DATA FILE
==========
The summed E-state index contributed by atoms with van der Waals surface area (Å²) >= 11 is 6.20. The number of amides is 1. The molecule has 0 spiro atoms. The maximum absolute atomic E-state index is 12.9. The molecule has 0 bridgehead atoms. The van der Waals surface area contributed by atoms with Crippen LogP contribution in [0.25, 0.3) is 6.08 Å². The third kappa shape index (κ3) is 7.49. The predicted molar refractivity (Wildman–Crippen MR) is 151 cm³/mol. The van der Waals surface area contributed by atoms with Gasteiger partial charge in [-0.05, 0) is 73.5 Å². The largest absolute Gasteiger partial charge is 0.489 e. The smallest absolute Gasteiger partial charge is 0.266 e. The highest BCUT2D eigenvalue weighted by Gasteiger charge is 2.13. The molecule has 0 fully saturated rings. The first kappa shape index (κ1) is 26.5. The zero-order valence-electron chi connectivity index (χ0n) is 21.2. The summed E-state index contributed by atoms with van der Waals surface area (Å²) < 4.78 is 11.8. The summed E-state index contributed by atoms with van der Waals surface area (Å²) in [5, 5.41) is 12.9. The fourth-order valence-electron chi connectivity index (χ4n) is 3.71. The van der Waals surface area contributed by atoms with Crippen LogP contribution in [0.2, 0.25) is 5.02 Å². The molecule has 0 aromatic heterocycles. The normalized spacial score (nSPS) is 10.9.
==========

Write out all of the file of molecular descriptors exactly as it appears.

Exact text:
The summed E-state index contributed by atoms with van der Waals surface area (Å²) >= 11 is 6.20. The number of amides is 1. The molecule has 0 spiro atoms. The maximum absolute atomic E-state index is 12.9. The molecule has 0 bridgehead atoms. The van der Waals surface area contributed by atoms with Crippen LogP contribution in [0.25, 0.3) is 6.08 Å². The third kappa shape index (κ3) is 7.49. The predicted molar refractivity (Wildman–Crippen MR) is 151 cm³/mol. The van der Waals surface area contributed by atoms with Gasteiger partial charge in [-0.05, 0) is 73.5 Å². The largest absolute Gasteiger partial charge is 0.489 e. The smallest absolute Gasteiger partial charge is 0.266 e. The highest BCUT2D eigenvalue weighted by Gasteiger charge is 2.13. The molecule has 0 fully saturated rings. The first kappa shape index (κ1) is 26.5. The zero-order valence-electron chi connectivity index (χ0n) is 21.2. The summed E-state index contributed by atoms with van der Waals surface area (Å²) < 4.78 is 11.8. The summed E-state index contributed by atoms with van der Waals surface area (Å²) in [5, 5.41) is 12.9. The fourth-order valence-electron chi connectivity index (χ4n) is 3.71. The van der Waals surface area contributed by atoms with Crippen LogP contribution in [0.2, 0.25) is 5.02 Å². The molecule has 0 aromatic heterocycles. The normalized spacial score (nSPS) is 10.9.